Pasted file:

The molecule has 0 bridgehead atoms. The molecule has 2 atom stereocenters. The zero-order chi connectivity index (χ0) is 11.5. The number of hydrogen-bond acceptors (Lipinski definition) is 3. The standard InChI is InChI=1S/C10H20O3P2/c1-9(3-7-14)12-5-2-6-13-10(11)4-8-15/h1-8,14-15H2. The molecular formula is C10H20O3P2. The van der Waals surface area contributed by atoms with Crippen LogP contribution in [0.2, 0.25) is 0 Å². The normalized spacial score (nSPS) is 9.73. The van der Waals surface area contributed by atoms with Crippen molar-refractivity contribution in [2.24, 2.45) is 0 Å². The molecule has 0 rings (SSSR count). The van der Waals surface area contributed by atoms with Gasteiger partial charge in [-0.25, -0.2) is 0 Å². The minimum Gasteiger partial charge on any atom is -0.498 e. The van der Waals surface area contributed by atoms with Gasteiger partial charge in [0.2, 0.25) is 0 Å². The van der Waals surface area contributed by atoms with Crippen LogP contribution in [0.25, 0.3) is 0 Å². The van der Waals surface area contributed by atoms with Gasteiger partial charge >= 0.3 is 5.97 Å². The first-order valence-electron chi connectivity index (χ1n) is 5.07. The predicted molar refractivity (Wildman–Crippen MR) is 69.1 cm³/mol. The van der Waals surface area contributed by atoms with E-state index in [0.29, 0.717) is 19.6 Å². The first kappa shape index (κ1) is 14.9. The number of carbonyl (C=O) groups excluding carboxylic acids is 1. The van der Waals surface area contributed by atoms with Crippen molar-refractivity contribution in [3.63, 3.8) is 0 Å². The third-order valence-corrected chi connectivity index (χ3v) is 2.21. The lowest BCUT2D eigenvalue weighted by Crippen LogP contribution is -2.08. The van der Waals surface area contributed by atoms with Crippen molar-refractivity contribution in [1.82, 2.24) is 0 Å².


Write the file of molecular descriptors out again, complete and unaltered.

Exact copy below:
The molecule has 0 bridgehead atoms. The molecule has 2 atom stereocenters. The zero-order chi connectivity index (χ0) is 11.5. The number of hydrogen-bond acceptors (Lipinski definition) is 3. The standard InChI is InChI=1S/C10H20O3P2/c1-9(3-7-14)12-5-2-6-13-10(11)4-8-15/h1-8,14-15H2. The molecular formula is C10H20O3P2. The van der Waals surface area contributed by atoms with Crippen LogP contribution in [0.2, 0.25) is 0 Å². The normalized spacial score (nSPS) is 9.73. The van der Waals surface area contributed by atoms with Crippen molar-refractivity contribution in [2.24, 2.45) is 0 Å². The molecule has 0 rings (SSSR count). The van der Waals surface area contributed by atoms with Gasteiger partial charge in [-0.25, -0.2) is 0 Å². The minimum Gasteiger partial charge on any atom is -0.498 e. The van der Waals surface area contributed by atoms with Gasteiger partial charge in [0.2, 0.25) is 0 Å². The van der Waals surface area contributed by atoms with Crippen LogP contribution in [0.25, 0.3) is 0 Å². The van der Waals surface area contributed by atoms with Gasteiger partial charge >= 0.3 is 5.97 Å². The first-order valence-electron chi connectivity index (χ1n) is 5.07. The predicted molar refractivity (Wildman–Crippen MR) is 69.1 cm³/mol. The van der Waals surface area contributed by atoms with E-state index in [0.29, 0.717) is 19.6 Å². The first kappa shape index (κ1) is 14.9. The number of carbonyl (C=O) groups excluding carboxylic acids is 1. The van der Waals surface area contributed by atoms with Crippen molar-refractivity contribution in [3.63, 3.8) is 0 Å². The third-order valence-corrected chi connectivity index (χ3v) is 2.21. The lowest BCUT2D eigenvalue weighted by Crippen LogP contribution is -2.08. The van der Waals surface area contributed by atoms with Crippen molar-refractivity contribution in [1.82, 2.24) is 0 Å².